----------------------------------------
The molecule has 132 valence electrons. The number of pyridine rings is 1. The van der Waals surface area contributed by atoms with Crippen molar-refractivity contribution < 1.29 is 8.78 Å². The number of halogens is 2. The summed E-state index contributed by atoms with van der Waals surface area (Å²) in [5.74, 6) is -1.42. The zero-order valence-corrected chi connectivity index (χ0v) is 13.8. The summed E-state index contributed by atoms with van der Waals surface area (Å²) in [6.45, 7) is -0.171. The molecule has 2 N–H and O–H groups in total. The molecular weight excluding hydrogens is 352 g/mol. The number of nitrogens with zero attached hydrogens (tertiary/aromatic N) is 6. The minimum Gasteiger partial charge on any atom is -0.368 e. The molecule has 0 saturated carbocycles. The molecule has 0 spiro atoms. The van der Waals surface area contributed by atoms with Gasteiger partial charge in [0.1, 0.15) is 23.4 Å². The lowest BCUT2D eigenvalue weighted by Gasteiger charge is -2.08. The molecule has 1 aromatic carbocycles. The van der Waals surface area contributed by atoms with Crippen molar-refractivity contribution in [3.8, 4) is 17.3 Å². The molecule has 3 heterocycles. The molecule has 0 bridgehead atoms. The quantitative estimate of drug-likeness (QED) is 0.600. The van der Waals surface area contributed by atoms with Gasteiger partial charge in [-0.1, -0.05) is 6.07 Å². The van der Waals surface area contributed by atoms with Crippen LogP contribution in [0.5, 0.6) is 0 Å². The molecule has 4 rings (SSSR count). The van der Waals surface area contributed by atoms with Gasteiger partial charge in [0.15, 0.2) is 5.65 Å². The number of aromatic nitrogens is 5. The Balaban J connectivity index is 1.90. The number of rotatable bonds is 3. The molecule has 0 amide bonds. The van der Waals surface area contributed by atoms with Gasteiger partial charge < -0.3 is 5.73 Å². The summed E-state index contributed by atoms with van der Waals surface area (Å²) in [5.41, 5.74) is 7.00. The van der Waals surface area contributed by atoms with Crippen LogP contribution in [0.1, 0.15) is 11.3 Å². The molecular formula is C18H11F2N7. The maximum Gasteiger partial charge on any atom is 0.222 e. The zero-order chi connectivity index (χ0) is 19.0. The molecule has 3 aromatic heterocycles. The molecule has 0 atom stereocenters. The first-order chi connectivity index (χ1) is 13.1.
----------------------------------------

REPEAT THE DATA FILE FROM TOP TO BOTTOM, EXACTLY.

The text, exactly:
The molecule has 132 valence electrons. The number of pyridine rings is 1. The van der Waals surface area contributed by atoms with Crippen molar-refractivity contribution < 1.29 is 8.78 Å². The number of halogens is 2. The summed E-state index contributed by atoms with van der Waals surface area (Å²) in [5.74, 6) is -1.42. The zero-order valence-corrected chi connectivity index (χ0v) is 13.8. The summed E-state index contributed by atoms with van der Waals surface area (Å²) in [6.45, 7) is -0.171. The molecule has 2 N–H and O–H groups in total. The molecular weight excluding hydrogens is 352 g/mol. The number of nitrogens with zero attached hydrogens (tertiary/aromatic N) is 6. The minimum Gasteiger partial charge on any atom is -0.368 e. The molecule has 0 saturated carbocycles. The molecule has 0 spiro atoms. The van der Waals surface area contributed by atoms with Gasteiger partial charge in [0.1, 0.15) is 23.4 Å². The lowest BCUT2D eigenvalue weighted by Gasteiger charge is -2.08. The molecule has 1 aromatic carbocycles. The van der Waals surface area contributed by atoms with Crippen molar-refractivity contribution in [3.8, 4) is 17.3 Å². The molecule has 3 heterocycles. The molecule has 0 bridgehead atoms. The quantitative estimate of drug-likeness (QED) is 0.600. The van der Waals surface area contributed by atoms with Gasteiger partial charge in [-0.1, -0.05) is 6.07 Å². The van der Waals surface area contributed by atoms with Crippen LogP contribution in [0.5, 0.6) is 0 Å². The molecule has 4 rings (SSSR count). The van der Waals surface area contributed by atoms with Gasteiger partial charge in [0.15, 0.2) is 5.65 Å². The number of aromatic nitrogens is 5. The Balaban J connectivity index is 1.90. The number of rotatable bonds is 3. The molecule has 0 amide bonds. The van der Waals surface area contributed by atoms with Gasteiger partial charge < -0.3 is 5.73 Å². The summed E-state index contributed by atoms with van der Waals surface area (Å²) in [5.41, 5.74) is 7.00. The van der Waals surface area contributed by atoms with Crippen LogP contribution in [0.1, 0.15) is 11.3 Å². The molecular formula is C18H11F2N7. The maximum Gasteiger partial charge on any atom is 0.222 e. The zero-order chi connectivity index (χ0) is 19.0. The molecule has 3 aromatic heterocycles. The molecule has 0 atom stereocenters. The first-order chi connectivity index (χ1) is 13.1.